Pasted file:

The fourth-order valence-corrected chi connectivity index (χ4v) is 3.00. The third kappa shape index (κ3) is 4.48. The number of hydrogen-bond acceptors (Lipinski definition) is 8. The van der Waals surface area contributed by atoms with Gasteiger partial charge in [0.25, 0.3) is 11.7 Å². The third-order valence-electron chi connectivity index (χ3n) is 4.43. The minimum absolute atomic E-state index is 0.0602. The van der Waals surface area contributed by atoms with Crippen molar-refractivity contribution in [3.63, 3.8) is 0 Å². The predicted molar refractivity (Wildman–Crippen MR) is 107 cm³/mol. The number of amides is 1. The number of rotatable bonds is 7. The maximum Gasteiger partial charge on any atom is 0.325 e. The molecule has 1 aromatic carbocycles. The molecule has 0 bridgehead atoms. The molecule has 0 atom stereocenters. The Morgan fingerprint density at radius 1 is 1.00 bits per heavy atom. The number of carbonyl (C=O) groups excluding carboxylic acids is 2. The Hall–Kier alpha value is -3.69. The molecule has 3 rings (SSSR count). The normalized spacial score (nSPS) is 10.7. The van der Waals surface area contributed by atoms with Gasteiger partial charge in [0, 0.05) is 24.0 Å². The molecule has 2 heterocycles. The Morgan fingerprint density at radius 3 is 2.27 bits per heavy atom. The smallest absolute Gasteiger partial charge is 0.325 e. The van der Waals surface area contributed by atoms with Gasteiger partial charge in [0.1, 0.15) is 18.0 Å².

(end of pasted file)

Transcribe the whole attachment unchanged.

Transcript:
The fourth-order valence-corrected chi connectivity index (χ4v) is 3.00. The third kappa shape index (κ3) is 4.48. The number of hydrogen-bond acceptors (Lipinski definition) is 8. The van der Waals surface area contributed by atoms with Gasteiger partial charge in [0.25, 0.3) is 11.7 Å². The third-order valence-electron chi connectivity index (χ3n) is 4.43. The minimum absolute atomic E-state index is 0.0602. The van der Waals surface area contributed by atoms with Crippen molar-refractivity contribution in [3.63, 3.8) is 0 Å². The predicted molar refractivity (Wildman–Crippen MR) is 107 cm³/mol. The number of amides is 1. The number of rotatable bonds is 7. The maximum Gasteiger partial charge on any atom is 0.325 e. The molecule has 1 aromatic carbocycles. The molecule has 0 bridgehead atoms. The molecule has 0 atom stereocenters. The Morgan fingerprint density at radius 1 is 1.00 bits per heavy atom. The number of carbonyl (C=O) groups excluding carboxylic acids is 2. The Hall–Kier alpha value is -3.69. The molecule has 3 rings (SSSR count). The normalized spacial score (nSPS) is 10.7. The van der Waals surface area contributed by atoms with Gasteiger partial charge in [0, 0.05) is 24.0 Å². The molecule has 2 heterocycles. The Morgan fingerprint density at radius 3 is 2.27 bits per heavy atom. The smallest absolute Gasteiger partial charge is 0.325 e. The van der Waals surface area contributed by atoms with Gasteiger partial charge in [0.1, 0.15) is 18.0 Å².